Credibility of Witnesses
You have had an opportunity to observe all of the witnesses. How do you evaluate the credibility or believability of those witnesses? The answer is that you use your plain common sense. Was the witness candid, frank and forthright? Or, did the witness appear evasive as if he or she was trying to hide something?
How much you choose to believe a witness may be influenced by the witness’s bias. Does the witness have a relationship with the Government or a defendant which may affect the witness’s testimony? Does the witness have some incentive, loyalty or motive that might cause the witness to shade the truth? Or does the witness have some bias, prejudice or hostility that may have caused the witness, consciously or not, to give you something other than a completely accurate account of the facts?
You are not required to accept testimony even though the testimony is uncontradicted and the witness’s testimony is not challenged. You may decide because of the witness’s bearing or demeanor, or because of the inherent improbability of the testimony, or for other reasons, that the testimony is not worthy of belief.
If you find that a witness willfully testified falsely, that is always a matter of importance that you should weigh carefully. If you find that any witness has lied under oath, you should view the testimony cautiously and weigh it with great care. It is, however, for you to determine how much of the witness’s testimony, if any, you wish to believe.
Thus, there is no formula by which you can evaluate testimony. You determine for yourself every day and in a multitude of circumstances the reliability of statements made to you by others. You may consider the interest of any witness in the outcome of this case, and this is true regardless of who called or questioned that witness.
Indeed, the issue of credibility may, but need not, be decided in an all-or-nothing fashion. If you find that a witness testified falsely in one part you still may accept his or her testimony in other parts, or you may disregard all of it. That is a determination entirely for you, the jury.Credibility is a complex issue. I can't add anything to Judge Pauley's traditional formulation.
Although there is a large body of literature on the issue, I will point readers to two sources.
First, John L. Kane, Judging Credibilty (ABA Practice Essentials 2007), here. Judge Kane is a federal district judge with considerable experience and careful thinking about the issue. I will excerpt extensive portions on credibility below, but for students and practitioners, the whole article is a wonderful and enlightening read. That said, I found the following excerpts, though lengthy, helpful to me.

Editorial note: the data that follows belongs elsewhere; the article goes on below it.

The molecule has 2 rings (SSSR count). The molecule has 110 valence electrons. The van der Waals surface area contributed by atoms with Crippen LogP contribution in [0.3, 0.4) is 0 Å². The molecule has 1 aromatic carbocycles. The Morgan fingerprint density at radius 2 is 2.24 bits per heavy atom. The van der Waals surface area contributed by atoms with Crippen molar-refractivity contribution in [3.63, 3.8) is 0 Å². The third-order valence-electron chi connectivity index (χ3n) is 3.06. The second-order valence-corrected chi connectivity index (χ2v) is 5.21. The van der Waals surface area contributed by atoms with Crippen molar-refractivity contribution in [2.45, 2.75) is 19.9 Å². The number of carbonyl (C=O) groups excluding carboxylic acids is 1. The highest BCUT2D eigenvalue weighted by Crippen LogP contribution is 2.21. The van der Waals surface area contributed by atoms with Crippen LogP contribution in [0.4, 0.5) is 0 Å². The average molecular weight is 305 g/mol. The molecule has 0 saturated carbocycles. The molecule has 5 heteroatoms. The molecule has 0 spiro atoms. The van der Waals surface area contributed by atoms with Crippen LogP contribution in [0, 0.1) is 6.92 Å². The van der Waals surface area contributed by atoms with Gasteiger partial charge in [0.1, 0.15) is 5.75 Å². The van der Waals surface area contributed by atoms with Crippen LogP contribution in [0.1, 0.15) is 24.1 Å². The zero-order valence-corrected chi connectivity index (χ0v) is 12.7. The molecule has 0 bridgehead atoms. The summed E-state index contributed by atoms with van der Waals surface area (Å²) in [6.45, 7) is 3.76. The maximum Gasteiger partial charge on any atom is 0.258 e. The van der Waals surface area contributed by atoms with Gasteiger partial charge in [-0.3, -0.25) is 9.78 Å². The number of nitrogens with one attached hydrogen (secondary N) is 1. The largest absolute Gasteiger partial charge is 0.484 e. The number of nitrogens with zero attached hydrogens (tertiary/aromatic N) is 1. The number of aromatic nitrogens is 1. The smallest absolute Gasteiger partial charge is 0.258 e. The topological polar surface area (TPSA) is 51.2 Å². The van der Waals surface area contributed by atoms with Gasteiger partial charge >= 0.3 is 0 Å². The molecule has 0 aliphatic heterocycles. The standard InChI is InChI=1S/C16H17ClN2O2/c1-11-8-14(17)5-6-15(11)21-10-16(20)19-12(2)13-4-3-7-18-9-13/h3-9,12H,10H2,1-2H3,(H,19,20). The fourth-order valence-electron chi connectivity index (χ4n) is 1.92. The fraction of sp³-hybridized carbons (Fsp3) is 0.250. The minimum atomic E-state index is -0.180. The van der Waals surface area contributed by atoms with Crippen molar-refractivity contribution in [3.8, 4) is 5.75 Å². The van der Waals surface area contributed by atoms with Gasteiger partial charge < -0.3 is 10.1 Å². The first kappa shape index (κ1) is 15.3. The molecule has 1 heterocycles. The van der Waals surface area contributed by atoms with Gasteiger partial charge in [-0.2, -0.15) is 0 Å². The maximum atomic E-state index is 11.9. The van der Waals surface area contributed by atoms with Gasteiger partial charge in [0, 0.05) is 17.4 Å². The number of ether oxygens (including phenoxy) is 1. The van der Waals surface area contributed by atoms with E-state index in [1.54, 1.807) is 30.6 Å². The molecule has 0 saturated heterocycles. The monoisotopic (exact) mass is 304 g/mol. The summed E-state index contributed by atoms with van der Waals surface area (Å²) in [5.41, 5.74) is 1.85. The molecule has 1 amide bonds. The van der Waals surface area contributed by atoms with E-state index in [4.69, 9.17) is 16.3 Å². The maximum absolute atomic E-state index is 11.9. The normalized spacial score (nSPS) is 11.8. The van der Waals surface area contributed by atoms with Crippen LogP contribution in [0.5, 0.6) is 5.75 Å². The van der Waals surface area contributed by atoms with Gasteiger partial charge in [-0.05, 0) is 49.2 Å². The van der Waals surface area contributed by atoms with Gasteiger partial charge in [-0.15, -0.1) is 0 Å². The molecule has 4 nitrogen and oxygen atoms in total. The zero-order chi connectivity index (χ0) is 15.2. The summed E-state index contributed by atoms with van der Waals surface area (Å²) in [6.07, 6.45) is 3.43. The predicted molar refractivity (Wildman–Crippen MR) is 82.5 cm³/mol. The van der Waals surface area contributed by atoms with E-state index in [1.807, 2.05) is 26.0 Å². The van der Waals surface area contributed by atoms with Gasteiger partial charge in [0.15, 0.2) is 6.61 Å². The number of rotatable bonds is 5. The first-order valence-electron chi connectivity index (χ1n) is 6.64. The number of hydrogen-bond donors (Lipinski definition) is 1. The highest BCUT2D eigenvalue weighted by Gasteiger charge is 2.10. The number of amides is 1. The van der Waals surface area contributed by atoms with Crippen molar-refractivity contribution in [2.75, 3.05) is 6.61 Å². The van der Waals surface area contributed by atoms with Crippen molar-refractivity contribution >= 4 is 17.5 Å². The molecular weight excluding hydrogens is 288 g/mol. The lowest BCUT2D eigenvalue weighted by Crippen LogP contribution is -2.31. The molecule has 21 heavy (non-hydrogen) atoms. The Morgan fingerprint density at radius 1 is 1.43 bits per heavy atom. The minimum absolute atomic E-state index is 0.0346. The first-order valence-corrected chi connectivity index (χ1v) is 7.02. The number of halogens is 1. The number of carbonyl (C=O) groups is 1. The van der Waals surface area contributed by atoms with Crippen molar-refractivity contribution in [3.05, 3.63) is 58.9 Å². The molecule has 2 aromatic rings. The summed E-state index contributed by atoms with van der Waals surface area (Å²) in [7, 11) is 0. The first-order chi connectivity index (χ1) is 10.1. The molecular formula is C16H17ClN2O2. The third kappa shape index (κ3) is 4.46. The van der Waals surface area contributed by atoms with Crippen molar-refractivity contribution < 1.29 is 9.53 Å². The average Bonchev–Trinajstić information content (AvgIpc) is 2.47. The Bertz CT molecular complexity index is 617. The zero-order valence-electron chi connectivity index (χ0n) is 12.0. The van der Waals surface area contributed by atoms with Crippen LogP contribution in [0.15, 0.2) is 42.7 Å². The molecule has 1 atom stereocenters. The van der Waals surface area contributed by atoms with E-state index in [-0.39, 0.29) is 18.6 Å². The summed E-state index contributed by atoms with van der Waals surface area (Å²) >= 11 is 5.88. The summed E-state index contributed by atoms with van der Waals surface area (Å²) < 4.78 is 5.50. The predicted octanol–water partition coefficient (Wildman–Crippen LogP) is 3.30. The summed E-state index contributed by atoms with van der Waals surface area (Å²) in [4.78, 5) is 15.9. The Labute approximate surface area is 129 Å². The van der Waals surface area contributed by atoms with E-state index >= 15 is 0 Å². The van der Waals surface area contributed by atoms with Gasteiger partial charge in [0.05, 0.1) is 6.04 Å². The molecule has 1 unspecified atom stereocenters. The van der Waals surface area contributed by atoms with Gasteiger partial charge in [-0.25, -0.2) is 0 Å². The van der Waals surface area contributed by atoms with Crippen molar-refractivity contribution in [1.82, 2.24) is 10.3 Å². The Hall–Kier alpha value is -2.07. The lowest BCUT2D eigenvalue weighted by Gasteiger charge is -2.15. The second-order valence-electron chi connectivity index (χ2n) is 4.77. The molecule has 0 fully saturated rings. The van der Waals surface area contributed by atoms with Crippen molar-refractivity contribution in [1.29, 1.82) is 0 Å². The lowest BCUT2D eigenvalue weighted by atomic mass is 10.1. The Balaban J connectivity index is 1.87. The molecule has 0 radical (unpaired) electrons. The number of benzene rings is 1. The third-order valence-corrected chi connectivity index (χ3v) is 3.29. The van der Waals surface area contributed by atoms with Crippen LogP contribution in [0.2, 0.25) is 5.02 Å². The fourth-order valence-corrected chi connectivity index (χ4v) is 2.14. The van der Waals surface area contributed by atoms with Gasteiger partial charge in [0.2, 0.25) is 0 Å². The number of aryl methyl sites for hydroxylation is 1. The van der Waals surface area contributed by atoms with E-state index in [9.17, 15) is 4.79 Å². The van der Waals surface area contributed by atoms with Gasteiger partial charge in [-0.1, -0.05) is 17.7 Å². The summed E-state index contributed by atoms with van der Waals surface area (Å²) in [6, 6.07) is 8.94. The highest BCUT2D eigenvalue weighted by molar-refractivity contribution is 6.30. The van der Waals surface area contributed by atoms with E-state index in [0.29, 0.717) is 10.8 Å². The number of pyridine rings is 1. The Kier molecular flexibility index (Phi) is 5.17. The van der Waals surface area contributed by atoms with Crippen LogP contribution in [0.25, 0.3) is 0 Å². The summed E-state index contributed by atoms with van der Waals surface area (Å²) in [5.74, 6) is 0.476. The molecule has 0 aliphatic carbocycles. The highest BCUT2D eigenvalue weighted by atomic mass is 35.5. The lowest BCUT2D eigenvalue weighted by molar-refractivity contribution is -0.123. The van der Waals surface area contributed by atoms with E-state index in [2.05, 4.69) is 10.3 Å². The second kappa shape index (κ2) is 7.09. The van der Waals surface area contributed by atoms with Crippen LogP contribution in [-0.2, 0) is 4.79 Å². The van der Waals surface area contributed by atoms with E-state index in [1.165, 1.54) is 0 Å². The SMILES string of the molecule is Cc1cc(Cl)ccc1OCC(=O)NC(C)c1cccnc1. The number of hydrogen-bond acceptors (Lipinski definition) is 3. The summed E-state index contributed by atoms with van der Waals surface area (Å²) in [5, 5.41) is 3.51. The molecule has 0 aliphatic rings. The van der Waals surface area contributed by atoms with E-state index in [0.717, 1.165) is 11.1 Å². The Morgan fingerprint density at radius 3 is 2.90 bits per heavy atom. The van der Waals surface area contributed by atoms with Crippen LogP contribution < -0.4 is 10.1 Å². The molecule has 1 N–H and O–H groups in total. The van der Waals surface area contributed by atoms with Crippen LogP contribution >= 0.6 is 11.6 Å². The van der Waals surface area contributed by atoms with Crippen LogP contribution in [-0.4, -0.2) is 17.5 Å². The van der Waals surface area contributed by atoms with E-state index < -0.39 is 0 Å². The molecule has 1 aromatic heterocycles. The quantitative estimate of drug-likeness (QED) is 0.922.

A few brave souls have attempted to parse the elements of credibility, but this essential function is left largely to the mysteries of intuition. Although demeanor evidence can mislead, it is considered a reliable basis for finding credibility. Does the witness hesitate or stammer or show fear in answering questions? Reliance on demeanor vests wide discretion in the fact-finder. As Judge Jerome Frank, no slouch when it came to pushing the judicial envelope, observed, the methods of evaluating oral testimony “do not lend themselves to formulations in terms of rules and are thus, inescapably, ‘un-ruly.’”
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This stress on courtroom demeanor results in an entirely subjective evaluation. Witnesses are observable only on the stand and for a very short time. For most of them, testifying is an unusual experience, and they can be expected to be on edge. Judges and juries know little about what makes one person stammer or hesitate. There certainly is no time to delve into the subconscious of each witness. Perhaps the examining attorney’s bright-red tie reminds the witness of her funny uncle or the bailiff’s bald head triggers repressed emotions toward the teacher who failed her in algebra. Will she stammer or hesitate while she gets her thoughts in order?
The nostrum that a person telling the truth has nothing to fear and therefore no reason to stammer or hesitate is based on the myth that being subjected to charges of perjury for falsely testifying under oath is sufficient to exact truthfulness from anyone. If the oath actually had that effect, why would we need to probe and question? Not only are prosecutions for perjury rare, but the oath’s archaic language and the ritualistic tone and breakneck speed with which it is usually administered suggest that its meaning and import are seldom comprehended beyond the level of hearing a cashier say “Have a nice day!”